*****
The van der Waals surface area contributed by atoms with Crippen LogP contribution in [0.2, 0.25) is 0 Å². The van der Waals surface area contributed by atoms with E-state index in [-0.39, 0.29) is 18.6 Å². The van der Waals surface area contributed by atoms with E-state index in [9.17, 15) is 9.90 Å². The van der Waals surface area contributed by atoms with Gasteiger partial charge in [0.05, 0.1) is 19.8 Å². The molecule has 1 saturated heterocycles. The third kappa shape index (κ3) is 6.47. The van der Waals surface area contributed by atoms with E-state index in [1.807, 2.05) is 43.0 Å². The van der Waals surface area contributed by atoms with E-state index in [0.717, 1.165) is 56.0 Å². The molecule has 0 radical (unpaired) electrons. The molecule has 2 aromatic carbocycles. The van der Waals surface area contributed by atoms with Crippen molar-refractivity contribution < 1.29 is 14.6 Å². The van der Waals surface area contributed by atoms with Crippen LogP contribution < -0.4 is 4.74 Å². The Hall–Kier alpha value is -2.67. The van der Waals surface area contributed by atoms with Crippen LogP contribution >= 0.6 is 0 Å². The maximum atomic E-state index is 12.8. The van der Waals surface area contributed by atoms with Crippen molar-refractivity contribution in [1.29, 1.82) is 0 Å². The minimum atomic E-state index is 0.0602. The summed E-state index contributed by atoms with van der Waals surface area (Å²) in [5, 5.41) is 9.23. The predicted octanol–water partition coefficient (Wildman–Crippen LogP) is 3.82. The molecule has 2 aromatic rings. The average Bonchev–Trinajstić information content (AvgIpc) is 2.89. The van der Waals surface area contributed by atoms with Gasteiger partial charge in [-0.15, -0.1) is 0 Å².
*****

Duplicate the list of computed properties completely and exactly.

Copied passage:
The van der Waals surface area contributed by atoms with Crippen LogP contribution in [0.2, 0.25) is 0 Å². The van der Waals surface area contributed by atoms with E-state index in [-0.39, 0.29) is 18.6 Å². The van der Waals surface area contributed by atoms with E-state index in [9.17, 15) is 9.90 Å². The van der Waals surface area contributed by atoms with Gasteiger partial charge in [0.05, 0.1) is 19.8 Å². The molecule has 1 saturated heterocycles. The third kappa shape index (κ3) is 6.47. The van der Waals surface area contributed by atoms with E-state index in [1.807, 2.05) is 43.0 Å². The van der Waals surface area contributed by atoms with E-state index in [0.717, 1.165) is 56.0 Å². The molecule has 0 radical (unpaired) electrons. The molecule has 2 aromatic carbocycles. The van der Waals surface area contributed by atoms with Crippen molar-refractivity contribution < 1.29 is 14.6 Å². The van der Waals surface area contributed by atoms with Crippen LogP contribution < -0.4 is 4.74 Å². The Hall–Kier alpha value is -2.67. The van der Waals surface area contributed by atoms with Crippen LogP contribution >= 0.6 is 0 Å². The maximum atomic E-state index is 12.8. The van der Waals surface area contributed by atoms with Crippen molar-refractivity contribution in [1.29, 1.82) is 0 Å². The minimum atomic E-state index is 0.0602. The summed E-state index contributed by atoms with van der Waals surface area (Å²) in [5, 5.41) is 9.23. The predicted octanol–water partition coefficient (Wildman–Crippen LogP) is 3.82. The molecule has 2 aromatic rings. The average Bonchev–Trinajstić information content (AvgIpc) is 2.89. The van der Waals surface area contributed by atoms with Gasteiger partial charge in [-0.15, -0.1) is 0 Å².